The recommendations also point out that, in multiple recent studies, exercise changed the trajectory of cancer once it began. In animal experiments cited in the new reviews, exercise altered the molecular environment around some tumors, stalling or even halting their growth. And in people, exercising during and after cancer treatment was associated with longer subsequent life spans, the reviews found.

3) Interesting new book on cancer treatment.  Henry Marsh (a neurosurgeon who’s book I quite liked), with the review:

There’s an old joke in medical circles: “Why should you never give an oncologist a screwdriver?” The answer: “Because they will open the coffin and carry on treating the patient.”

Azra Raza, an oncologist at Columbia University, vividly illustrates this tug-of-war in her book “The First Cell: And the Human Costs of Pursuing Cancer to the Last.” It is, in many ways, a cry of protest against the disease that killed her husband (also an oncologist) and, over time, most of her patients. When it comes to cancer, Raza knows firsthand how hard it is to reconcile compassion with science and hope with realism.

She asks hard questions: “Why are we so afraid to tell the stories of the majority who die? Why keep promoting the positive anecdote? Why all this mollycoddling?” She says the time has come to think about the “ghastly toxicities of therapies” that often achieve so little. And she intersperses an impassioned argument about the ineffectiveness of current cancer medicine — at least for most patients with metastatic disease — with descriptions of the suffering of her husband and some of her patients (who are identified by first name, with photographs). By describing this suffering, Raza says, she hopes to jolt people into looking for a new paradigm in the so-called war on cancer.

Raza documents the failure of chemotherapy to help the great majority of patients with metastatic disease, and the immense cost and suffering involved. She castigates pharmaceutical companies (as have many others) for concentrating on drugs that often fail and at best achieve, on average, a few extra months of life. She quotes research that in the United States, over 14 years, “42.4 percent of the 9.5 million cancer cases had lost all of their life savings within two-plus years.”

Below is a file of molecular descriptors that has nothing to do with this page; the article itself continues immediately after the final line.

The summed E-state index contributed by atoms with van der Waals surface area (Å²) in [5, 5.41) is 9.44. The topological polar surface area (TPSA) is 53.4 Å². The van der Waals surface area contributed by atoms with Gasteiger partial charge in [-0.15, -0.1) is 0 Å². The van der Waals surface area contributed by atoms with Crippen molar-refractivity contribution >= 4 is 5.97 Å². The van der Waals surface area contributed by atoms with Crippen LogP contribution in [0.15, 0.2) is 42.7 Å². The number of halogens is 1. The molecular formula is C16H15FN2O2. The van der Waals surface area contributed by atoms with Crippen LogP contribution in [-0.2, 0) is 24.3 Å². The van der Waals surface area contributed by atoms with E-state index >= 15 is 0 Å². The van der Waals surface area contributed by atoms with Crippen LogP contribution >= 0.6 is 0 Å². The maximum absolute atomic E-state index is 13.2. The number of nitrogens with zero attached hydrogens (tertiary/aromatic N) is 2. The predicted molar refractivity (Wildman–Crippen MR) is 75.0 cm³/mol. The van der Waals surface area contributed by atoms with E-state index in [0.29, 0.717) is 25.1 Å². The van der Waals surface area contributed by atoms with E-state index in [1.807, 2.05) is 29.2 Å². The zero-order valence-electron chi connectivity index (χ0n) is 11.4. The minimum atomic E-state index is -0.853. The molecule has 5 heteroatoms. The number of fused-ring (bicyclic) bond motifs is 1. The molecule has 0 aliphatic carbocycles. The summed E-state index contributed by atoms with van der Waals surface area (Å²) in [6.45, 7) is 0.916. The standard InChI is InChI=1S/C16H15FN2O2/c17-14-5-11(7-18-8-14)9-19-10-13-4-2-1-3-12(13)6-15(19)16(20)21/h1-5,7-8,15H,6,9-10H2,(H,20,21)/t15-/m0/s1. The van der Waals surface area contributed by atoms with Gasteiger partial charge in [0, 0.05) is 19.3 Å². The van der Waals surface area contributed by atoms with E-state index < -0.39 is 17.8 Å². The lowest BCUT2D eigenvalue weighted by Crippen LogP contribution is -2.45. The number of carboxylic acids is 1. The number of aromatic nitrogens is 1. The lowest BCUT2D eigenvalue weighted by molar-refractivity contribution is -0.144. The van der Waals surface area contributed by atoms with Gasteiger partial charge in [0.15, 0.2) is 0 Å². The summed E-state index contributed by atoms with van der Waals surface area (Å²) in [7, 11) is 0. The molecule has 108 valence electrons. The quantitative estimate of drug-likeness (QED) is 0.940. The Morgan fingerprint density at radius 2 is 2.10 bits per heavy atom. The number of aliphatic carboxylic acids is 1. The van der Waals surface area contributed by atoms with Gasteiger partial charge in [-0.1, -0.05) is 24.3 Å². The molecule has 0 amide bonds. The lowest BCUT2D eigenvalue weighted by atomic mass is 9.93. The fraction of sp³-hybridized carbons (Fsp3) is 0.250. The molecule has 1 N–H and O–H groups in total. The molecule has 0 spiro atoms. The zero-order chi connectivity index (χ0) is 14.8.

4) Common drug tests cannot distinguish illegal THC from perfectly legal CBD.  Not okay!  But, hey, war on drugs and all that.

5) Jon Bernstein with good stuff on Trump, Watergate, and presidents and bureaucracies:

As more details emerge about President Donald Trump’s plot to pressure the Ukrainian government to investigate his political opponent, it’s becoming clear that this scandal has something very much in common with both Watergate and Iran-Contra. All three episodes involved a president attempting to bypass the regular executive-branch bureaucracy to get something done. And all three episodes resulted in a fiasco of ineptitude.

Presidents are tempted to bypass the bureaucracy because departments and agencies, in the U.S. system, are empowered in many cases to refuse presidential requests — and in other cases, they can create so many delays that they might as well be refusing. That’s not because of some nefarious “deep state.” It’s because these agencies have masters both in the White House and on Capitol Hill (and in many cases in the courts as well), and because their ultimate allegiance is to the law, not to elected officials. This can be immensely frustrating even to well-intentioned presidents trying to do perfectly legal things. It’s no less frustrating when what the president wants is of dubious legality or if an agency simply isn’t authorized to do it.

Good presidents recognize the signal the system is sending them and either pull back from their plan or increase the resources devoted to overriding bureaucratic resistance. But as the Executive Office of the President has expanded, with more and more staffers reporting directly to the commander in chief, there’s been a strong temptation to simply find someone at the White House, the National Security Council, the Office of Management and Budget, or even outside of government altogether to just do whatever it is the president wants.